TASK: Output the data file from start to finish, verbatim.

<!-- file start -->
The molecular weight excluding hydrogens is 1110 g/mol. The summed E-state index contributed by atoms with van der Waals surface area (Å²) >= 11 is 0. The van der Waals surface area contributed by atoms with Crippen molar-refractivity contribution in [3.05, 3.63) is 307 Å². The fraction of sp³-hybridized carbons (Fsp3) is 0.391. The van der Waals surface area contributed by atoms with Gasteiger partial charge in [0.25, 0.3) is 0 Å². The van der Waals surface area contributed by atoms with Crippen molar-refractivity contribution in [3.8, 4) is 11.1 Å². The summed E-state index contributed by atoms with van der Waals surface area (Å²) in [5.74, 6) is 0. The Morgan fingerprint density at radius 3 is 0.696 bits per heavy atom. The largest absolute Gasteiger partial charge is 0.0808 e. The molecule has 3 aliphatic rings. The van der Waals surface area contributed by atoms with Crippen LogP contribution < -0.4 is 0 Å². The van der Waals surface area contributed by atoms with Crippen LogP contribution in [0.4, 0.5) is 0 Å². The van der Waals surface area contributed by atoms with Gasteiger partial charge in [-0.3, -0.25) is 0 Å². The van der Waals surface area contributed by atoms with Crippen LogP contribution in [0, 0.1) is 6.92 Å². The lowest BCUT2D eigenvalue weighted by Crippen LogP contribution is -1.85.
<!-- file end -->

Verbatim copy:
The molecular weight excluding hydrogens is 1110 g/mol. The summed E-state index contributed by atoms with van der Waals surface area (Å²) >= 11 is 0. The van der Waals surface area contributed by atoms with Crippen molar-refractivity contribution in [3.05, 3.63) is 307 Å². The fraction of sp³-hybridized carbons (Fsp3) is 0.391. The van der Waals surface area contributed by atoms with Gasteiger partial charge in [0.25, 0.3) is 0 Å². The van der Waals surface area contributed by atoms with Crippen molar-refractivity contribution in [3.8, 4) is 11.1 Å². The summed E-state index contributed by atoms with van der Waals surface area (Å²) in [5.74, 6) is 0. The Morgan fingerprint density at radius 3 is 0.696 bits per heavy atom. The largest absolute Gasteiger partial charge is 0.0808 e. The molecule has 3 aliphatic rings. The van der Waals surface area contributed by atoms with Crippen LogP contribution < -0.4 is 0 Å². The van der Waals surface area contributed by atoms with Crippen LogP contribution in [0.4, 0.5) is 0 Å². The van der Waals surface area contributed by atoms with Gasteiger partial charge in [-0.3, -0.25) is 0 Å². The van der Waals surface area contributed by atoms with Crippen LogP contribution in [0, 0.1) is 6.92 Å². The lowest BCUT2D eigenvalue weighted by Crippen LogP contribution is -1.85.